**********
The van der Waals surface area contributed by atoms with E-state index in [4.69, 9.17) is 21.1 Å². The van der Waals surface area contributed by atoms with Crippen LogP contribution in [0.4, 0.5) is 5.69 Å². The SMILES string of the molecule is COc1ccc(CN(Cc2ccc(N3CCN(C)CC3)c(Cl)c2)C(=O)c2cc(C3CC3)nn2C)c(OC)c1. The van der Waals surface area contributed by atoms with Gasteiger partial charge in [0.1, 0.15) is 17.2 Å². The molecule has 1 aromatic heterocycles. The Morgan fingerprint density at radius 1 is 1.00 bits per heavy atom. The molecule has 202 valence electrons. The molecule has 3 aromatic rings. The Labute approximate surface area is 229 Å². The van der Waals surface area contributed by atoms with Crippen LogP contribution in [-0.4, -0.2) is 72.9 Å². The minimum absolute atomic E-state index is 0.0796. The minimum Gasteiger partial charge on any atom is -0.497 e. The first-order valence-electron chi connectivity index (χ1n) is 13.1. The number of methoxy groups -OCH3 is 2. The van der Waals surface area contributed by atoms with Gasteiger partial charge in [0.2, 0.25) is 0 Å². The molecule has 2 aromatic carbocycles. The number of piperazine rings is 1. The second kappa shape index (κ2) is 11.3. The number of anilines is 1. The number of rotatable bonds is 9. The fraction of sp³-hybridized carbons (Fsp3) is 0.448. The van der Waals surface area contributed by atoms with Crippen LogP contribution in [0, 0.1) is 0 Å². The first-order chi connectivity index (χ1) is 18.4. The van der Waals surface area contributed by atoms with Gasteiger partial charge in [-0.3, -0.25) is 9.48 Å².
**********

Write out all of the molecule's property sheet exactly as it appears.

The van der Waals surface area contributed by atoms with E-state index in [4.69, 9.17) is 21.1 Å². The van der Waals surface area contributed by atoms with Crippen LogP contribution in [0.4, 0.5) is 5.69 Å². The SMILES string of the molecule is COc1ccc(CN(Cc2ccc(N3CCN(C)CC3)c(Cl)c2)C(=O)c2cc(C3CC3)nn2C)c(OC)c1. The van der Waals surface area contributed by atoms with Gasteiger partial charge in [0.1, 0.15) is 17.2 Å². The molecule has 1 aromatic heterocycles. The Morgan fingerprint density at radius 1 is 1.00 bits per heavy atom. The molecule has 202 valence electrons. The molecule has 3 aromatic rings. The Labute approximate surface area is 229 Å². The van der Waals surface area contributed by atoms with Crippen LogP contribution in [-0.4, -0.2) is 72.9 Å². The minimum absolute atomic E-state index is 0.0796. The minimum Gasteiger partial charge on any atom is -0.497 e. The first-order valence-electron chi connectivity index (χ1n) is 13.1. The number of methoxy groups -OCH3 is 2. The van der Waals surface area contributed by atoms with Gasteiger partial charge in [0.2, 0.25) is 0 Å². The molecule has 2 aromatic carbocycles. The number of piperazine rings is 1. The second kappa shape index (κ2) is 11.3. The number of anilines is 1. The number of rotatable bonds is 9. The fraction of sp³-hybridized carbons (Fsp3) is 0.448. The van der Waals surface area contributed by atoms with Crippen LogP contribution in [0, 0.1) is 0 Å². The first-order chi connectivity index (χ1) is 18.4. The van der Waals surface area contributed by atoms with Gasteiger partial charge in [-0.3, -0.25) is 9.48 Å².